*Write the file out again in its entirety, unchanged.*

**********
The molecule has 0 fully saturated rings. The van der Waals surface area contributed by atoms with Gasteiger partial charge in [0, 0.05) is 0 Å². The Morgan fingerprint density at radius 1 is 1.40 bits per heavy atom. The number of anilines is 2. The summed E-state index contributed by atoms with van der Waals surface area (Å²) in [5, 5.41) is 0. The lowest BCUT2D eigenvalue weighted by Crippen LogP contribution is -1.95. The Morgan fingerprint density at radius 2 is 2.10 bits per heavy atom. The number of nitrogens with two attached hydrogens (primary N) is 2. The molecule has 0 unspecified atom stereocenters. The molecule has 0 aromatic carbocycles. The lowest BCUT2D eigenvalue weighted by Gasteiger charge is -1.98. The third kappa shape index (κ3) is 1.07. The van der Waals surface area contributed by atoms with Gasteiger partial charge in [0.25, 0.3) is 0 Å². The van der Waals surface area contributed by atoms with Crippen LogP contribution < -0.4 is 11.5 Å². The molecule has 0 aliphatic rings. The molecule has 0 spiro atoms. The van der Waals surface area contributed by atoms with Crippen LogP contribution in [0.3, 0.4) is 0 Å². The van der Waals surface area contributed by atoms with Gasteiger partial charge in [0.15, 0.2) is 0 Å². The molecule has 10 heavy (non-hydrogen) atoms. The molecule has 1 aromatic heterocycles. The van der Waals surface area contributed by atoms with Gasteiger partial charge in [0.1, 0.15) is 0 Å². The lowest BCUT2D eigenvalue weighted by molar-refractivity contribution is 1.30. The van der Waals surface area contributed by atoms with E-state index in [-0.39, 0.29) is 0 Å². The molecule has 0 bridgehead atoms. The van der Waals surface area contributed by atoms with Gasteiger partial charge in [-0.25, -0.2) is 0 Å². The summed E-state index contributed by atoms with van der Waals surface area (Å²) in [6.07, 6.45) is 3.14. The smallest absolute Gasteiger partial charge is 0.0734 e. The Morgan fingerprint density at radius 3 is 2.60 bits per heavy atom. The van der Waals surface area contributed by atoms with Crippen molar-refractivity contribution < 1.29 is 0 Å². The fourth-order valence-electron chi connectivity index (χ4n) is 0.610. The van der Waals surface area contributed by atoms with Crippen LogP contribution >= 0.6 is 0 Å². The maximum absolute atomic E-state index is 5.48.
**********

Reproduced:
The molecule has 0 fully saturated rings. The van der Waals surface area contributed by atoms with Gasteiger partial charge in [0, 0.05) is 0 Å². The Morgan fingerprint density at radius 1 is 1.40 bits per heavy atom. The number of anilines is 2. The summed E-state index contributed by atoms with van der Waals surface area (Å²) in [5, 5.41) is 0. The lowest BCUT2D eigenvalue weighted by Crippen LogP contribution is -1.95. The Morgan fingerprint density at radius 2 is 2.10 bits per heavy atom. The number of nitrogens with two attached hydrogens (primary N) is 2. The molecule has 0 unspecified atom stereocenters. The molecule has 0 aromatic carbocycles. The lowest BCUT2D eigenvalue weighted by Gasteiger charge is -1.98. The third kappa shape index (κ3) is 1.07. The van der Waals surface area contributed by atoms with Gasteiger partial charge in [0.25, 0.3) is 0 Å². The van der Waals surface area contributed by atoms with Crippen LogP contribution < -0.4 is 11.5 Å². The molecule has 0 aliphatic rings. The molecule has 0 spiro atoms. The van der Waals surface area contributed by atoms with Crippen LogP contribution in [0.3, 0.4) is 0 Å². The van der Waals surface area contributed by atoms with Gasteiger partial charge in [0.15, 0.2) is 0 Å². The molecule has 10 heavy (non-hydrogen) atoms. The molecule has 1 aromatic heterocycles. The van der Waals surface area contributed by atoms with Gasteiger partial charge in [0.1, 0.15) is 0 Å². The lowest BCUT2D eigenvalue weighted by molar-refractivity contribution is 1.30. The van der Waals surface area contributed by atoms with E-state index in [-0.39, 0.29) is 0 Å². The molecule has 0 bridgehead atoms. The van der Waals surface area contributed by atoms with Gasteiger partial charge in [-0.25, -0.2) is 0 Å². The summed E-state index contributed by atoms with van der Waals surface area (Å²) in [6.07, 6.45) is 3.14. The smallest absolute Gasteiger partial charge is 0.0734 e. The Morgan fingerprint density at radius 3 is 2.60 bits per heavy atom. The van der Waals surface area contributed by atoms with Crippen molar-refractivity contribution < 1.29 is 0 Å². The fourth-order valence-electron chi connectivity index (χ4n) is 0.610. The van der Waals surface area contributed by atoms with Crippen LogP contribution >= 0.6 is 0 Å². The maximum absolute atomic E-state index is 5.48.